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On 11/05/2021 03:22, Joel Roth wrote:
Using LibreOffice on macOS High Sierra (10.13.6), setting the
number format to "#,##0\." (without the quotes, of course) works for me.
("#,##0.." also works, but that's too bizarre.;-)

On my version (6.1.5) both of these formats display the cell
contents with a trailing decimal point, but with this
formatting, inputting 123.45 results in cell content 12345.

This thread caught my eye and I can't imagine the use case for displaying the digital point as the 
OP wishes - but I gave his model a try as I did also with the two expressions proposed by Chuck. I 
am using Calc in Ubuntu 20.04.2  The results were surprising.

I entered 123.59 in some cells in 3 columns formatted as: -

1) Numbers #,##0"."

2) Numbers #,##0\.

3) Numbers  #,##0..

All three columns then displayed my entries as "124."   ie, rounded up and with a final "."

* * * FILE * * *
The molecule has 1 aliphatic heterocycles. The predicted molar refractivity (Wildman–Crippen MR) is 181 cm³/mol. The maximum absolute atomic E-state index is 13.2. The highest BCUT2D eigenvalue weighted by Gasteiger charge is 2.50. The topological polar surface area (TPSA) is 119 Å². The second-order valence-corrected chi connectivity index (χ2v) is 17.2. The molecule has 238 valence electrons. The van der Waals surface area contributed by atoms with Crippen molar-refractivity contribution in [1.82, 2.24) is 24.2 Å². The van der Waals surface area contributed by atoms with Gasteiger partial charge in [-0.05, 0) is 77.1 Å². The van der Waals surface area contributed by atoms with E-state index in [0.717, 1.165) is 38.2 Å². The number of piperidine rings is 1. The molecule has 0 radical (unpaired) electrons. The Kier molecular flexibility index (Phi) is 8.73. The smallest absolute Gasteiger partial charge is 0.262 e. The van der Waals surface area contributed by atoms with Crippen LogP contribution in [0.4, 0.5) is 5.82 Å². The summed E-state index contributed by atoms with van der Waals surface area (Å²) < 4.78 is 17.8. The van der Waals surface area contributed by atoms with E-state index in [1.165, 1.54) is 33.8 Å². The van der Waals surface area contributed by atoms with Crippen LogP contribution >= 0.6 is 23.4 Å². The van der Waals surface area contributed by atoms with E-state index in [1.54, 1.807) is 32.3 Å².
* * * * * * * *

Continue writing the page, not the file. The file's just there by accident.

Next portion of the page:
But, when I entered 123.59 into other empty cells in those 3 pre-formatted columns, my new entries were 
displayed as "12,359." in each case.

So applying the format to an already entered number gives a final "." - I don't know whether the 
rounding up is acceptable or not. But I imagine the OP wants to enter his number into cells that already have 
his format applied.

Curiously, when I selected my 3 columns and attempted to return to 'normality' by formatting the cells 
to Numbers > General, nothing happened. I had to change to some other format than Number (eg date) 
and then back to numbers-general to get a result.

When Numbers-General was eventually restored, the "124."  entries were returned to their original states of "123.59" 
but those entries applied to the pre-formatted columns and which then displayed as "12,359." became "12359" under the 
restored numbers-general regime.


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